Letter of the day: Security forces operated under the rule of law and suggesting they are not also victims is offensive
In Friday's Belfast Telegraph (September 21), Professor Tom Hadden made a number of statements in his piece in the Comment section on Legacy proposals, which I feel I must respond to.
Firstly, he referred to "supporters of the security forces" and then said "on the other side, the families of victims…"
The clear inference here is that the security forces are not victims and indeed, that only the security forces created victims. This is as incredible as it is offensive. The fact is that the security forces operated under the rule of law as the lawfully constituted forces of the State and many became victims of terrorists as a result. And let us not be too squeamish to use the word terrorist.
Nor should we ever forget that 90% of deaths here were the result of terrorist murders, whereas only 10% were due to the security forces.
Secondly, there is a reference to "State and paramilitary bodies" which implies some kind of equivalence between lawful State forces and terror gangs whose every act was illegal. The police and Army made arrests and processed thousands of terrorists through the courts and prisons. By contrast, terrorists simply murdered and maimed people. There can be no equivalence between those who set out every day to uphold the rule of law and those who sought to destroy it. Thirdly, he refers to the Truth and Reconciliation Commission in South Africa as something that might have been helpful here. The difference of course being that in South Africa, there was complete regime change once free and democratic elections were held, with the old order being replaced, whereas here the end of the Troubles saw a Northern Ireland that was still very firmly an integral part of the United Kingdom.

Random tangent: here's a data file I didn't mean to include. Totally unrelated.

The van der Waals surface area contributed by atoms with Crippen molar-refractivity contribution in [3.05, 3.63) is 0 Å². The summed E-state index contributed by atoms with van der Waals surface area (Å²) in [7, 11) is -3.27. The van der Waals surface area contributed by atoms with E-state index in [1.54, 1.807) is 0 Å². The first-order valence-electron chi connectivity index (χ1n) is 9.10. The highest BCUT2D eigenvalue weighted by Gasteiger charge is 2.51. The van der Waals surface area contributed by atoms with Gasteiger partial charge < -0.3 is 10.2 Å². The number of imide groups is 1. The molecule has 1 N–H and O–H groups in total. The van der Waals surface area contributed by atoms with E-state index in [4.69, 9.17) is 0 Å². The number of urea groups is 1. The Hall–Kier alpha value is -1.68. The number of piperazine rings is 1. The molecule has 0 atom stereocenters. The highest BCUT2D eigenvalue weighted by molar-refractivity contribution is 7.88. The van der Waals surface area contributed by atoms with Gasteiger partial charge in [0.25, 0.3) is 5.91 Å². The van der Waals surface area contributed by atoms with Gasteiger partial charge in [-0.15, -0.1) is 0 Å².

And that's before we address the absurdity of expecting truth from republicans who still maintain the code of omerta invoked by Martin McGuinness at the Saville Inquiry.
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UUP MLA, Upper Bann